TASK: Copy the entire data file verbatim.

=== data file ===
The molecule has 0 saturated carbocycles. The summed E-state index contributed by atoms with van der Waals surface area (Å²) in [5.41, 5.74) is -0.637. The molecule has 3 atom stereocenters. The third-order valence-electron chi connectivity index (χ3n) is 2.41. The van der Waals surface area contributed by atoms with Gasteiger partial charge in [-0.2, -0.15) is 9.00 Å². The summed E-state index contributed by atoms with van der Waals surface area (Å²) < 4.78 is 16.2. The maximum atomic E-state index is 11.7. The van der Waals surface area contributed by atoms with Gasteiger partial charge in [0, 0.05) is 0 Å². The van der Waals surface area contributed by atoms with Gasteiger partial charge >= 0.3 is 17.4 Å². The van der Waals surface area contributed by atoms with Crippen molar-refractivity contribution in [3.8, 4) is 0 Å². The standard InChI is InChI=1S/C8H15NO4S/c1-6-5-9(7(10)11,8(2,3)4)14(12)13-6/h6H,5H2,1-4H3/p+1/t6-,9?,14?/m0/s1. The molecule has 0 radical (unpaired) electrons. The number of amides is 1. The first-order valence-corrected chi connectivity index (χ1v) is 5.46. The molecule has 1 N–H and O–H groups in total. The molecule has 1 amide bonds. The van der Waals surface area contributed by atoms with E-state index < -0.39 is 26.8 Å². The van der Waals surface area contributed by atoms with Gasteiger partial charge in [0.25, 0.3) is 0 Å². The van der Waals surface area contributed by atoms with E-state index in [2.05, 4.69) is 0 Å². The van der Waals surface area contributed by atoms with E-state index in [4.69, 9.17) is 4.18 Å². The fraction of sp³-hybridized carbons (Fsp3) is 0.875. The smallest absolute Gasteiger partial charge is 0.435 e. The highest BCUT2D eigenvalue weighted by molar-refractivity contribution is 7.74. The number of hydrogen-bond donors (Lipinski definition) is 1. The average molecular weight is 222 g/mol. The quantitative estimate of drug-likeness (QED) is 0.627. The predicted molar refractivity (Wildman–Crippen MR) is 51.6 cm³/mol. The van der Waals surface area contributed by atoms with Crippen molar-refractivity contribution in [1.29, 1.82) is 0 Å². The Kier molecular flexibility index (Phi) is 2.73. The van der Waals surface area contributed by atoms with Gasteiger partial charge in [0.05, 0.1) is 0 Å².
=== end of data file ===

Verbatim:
The molecule has 0 saturated carbocycles. The summed E-state index contributed by atoms with van der Waals surface area (Å²) in [5.41, 5.74) is -0.637. The molecule has 3 atom stereocenters. The third-order valence-electron chi connectivity index (χ3n) is 2.41. The van der Waals surface area contributed by atoms with Gasteiger partial charge in [-0.2, -0.15) is 9.00 Å². The summed E-state index contributed by atoms with van der Waals surface area (Å²) < 4.78 is 16.2. The maximum atomic E-state index is 11.7. The van der Waals surface area contributed by atoms with Gasteiger partial charge in [0, 0.05) is 0 Å². The van der Waals surface area contributed by atoms with Gasteiger partial charge >= 0.3 is 17.4 Å². The van der Waals surface area contributed by atoms with Crippen molar-refractivity contribution in [3.8, 4) is 0 Å². The standard InChI is InChI=1S/C8H15NO4S/c1-6-5-9(7(10)11,8(2,3)4)14(12)13-6/h6H,5H2,1-4H3/p+1/t6-,9?,14?/m0/s1. The molecule has 0 radical (unpaired) electrons. The number of amides is 1. The first-order valence-corrected chi connectivity index (χ1v) is 5.46. The molecule has 1 N–H and O–H groups in total. The molecule has 1 amide bonds. The van der Waals surface area contributed by atoms with E-state index < -0.39 is 26.8 Å². The van der Waals surface area contributed by atoms with Gasteiger partial charge in [0.25, 0.3) is 0 Å². The van der Waals surface area contributed by atoms with E-state index in [2.05, 4.69) is 0 Å². The van der Waals surface area contributed by atoms with E-state index in [4.69, 9.17) is 4.18 Å². The fraction of sp³-hybridized carbons (Fsp3) is 0.875. The smallest absolute Gasteiger partial charge is 0.435 e. The highest BCUT2D eigenvalue weighted by molar-refractivity contribution is 7.74. The number of hydrogen-bond donors (Lipinski definition) is 1. The average molecular weight is 222 g/mol. The quantitative estimate of drug-likeness (QED) is 0.627. The predicted molar refractivity (Wildman–Crippen MR) is 51.6 cm³/mol. The van der Waals surface area contributed by atoms with Crippen molar-refractivity contribution in [1.29, 1.82) is 0 Å². The Kier molecular flexibility index (Phi) is 2.73. The van der Waals surface area contributed by atoms with Gasteiger partial charge in [0.05, 0.1) is 0 Å².